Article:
Jesse has published peer-reviewed papers in the journals Joule, The Energy Journal, Economics of Energy and Environmental Policy, Applied Energy, Nuclear Technology, Energy Policy, and WIREs: Climate Change. His work has been supported by competitive fellowships from the National Science Foundation, MIT Energy Initiative, Martin Family Society for Fellows in Sustainability, and Harvard University Center for the Environment. Jesse has given seminars to executives at global electric utility and energy technology companies, presented his work to staff and commissioners of the Federal Energy Regulatory Commission and state-level regulators and policy makers across the country. He currently serves on the Academic Steering Committee for the Commonwealth of Massachusetts 2050 Decarbonization Roadmap study, which is working to identify cost-effective and equitable strategies to ensure Massachusetts reduces greenhouse gas emissions by at least 80% by 2050 and achieve net-zero emissions. He is also a member of the National Academies of Science, Engineering and Medicine "Committee on Accelerating Decarbonization in the UnitedStates: Technology, Policy, and Societal Dimensions." This consensus committee is charged with assessing the technological, policy, social, and behavioral dimensions to accelerate the decarbonization of the U.S. economy and preparing recommendations to Congress on near and mid-term (5-20 years) high- value policy improvements and research investments and approaches required to put the United States on a path to achieve long-term net zero emissions. He has delivered invited testimony before the United States Senate Committee on Energy and Natural Resources and the United States House Select Committee on the Climate Crisis. His research is regularly featured in media outlets including the New York Times, Wall Street Journal, Washington Post, and National Public Radio.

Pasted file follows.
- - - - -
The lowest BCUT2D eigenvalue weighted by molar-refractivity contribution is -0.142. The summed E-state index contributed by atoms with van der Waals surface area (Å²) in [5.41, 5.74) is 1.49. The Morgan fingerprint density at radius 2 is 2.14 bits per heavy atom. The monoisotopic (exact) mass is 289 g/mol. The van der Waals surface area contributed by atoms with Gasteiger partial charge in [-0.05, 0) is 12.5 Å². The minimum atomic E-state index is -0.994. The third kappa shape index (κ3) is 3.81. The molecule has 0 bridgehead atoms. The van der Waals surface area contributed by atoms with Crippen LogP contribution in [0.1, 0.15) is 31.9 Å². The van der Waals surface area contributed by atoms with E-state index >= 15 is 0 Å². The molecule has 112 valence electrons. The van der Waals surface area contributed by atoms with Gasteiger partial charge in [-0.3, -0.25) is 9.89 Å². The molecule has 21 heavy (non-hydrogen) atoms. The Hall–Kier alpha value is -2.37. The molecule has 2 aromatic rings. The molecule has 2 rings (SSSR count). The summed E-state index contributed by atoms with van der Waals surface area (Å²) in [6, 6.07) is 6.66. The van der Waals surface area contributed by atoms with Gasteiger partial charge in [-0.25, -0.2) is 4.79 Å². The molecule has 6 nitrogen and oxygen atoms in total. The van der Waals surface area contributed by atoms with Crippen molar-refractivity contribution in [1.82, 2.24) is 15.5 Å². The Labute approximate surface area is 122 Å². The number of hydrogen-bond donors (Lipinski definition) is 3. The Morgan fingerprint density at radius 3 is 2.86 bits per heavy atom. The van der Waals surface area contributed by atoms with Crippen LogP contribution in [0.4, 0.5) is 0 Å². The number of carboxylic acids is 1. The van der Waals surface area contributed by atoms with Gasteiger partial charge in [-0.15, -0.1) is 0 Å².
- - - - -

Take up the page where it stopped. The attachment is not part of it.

Jenkins, J.D., Luke, M., Thernstrom, S. (2018), “Getting to zero carbon emissions in the electric power sector,” Joule 2(12) doi:10.1016/j.joule.2018.11.013
Sepulveda, N., Jenkins, J.D., Lester, R., de Sisternes, F. (2018), “The role of firm low-carbon electricity resources in deep decarbonization of electric power generation,” Joule 2(11). doi:10.1016/j.joule.2018.08.006
Jenkins, J.D., Zhou, Z., Ponciroli, R., Ganda, F., de Sisternes, F., Botterud, A. (2018), “The benefits of nuclear flexibility in power systems operations with renewable energy,” Applied Energy 222: 872-884. doi:10.1016/j.apenergy.2018.03.002
Jenkins, J.D., Pérez-Arriaga, I. (2017), “Improved regulatory approaches for the remuneration of electricity distribution utilities with high penetrations of distributed energy resources,” The Energy Journal 38(3): 63-91 doi:10.5547/01956574.38.3.jjen
de Sisternes, F.J., Jenkins, J.D., Botterud, A. (106), “The value of energy storage in decarbonizing the electricity sector,” Applied Energy 175: 368-379 doi:10.1016/j.apenergy.2016.05.014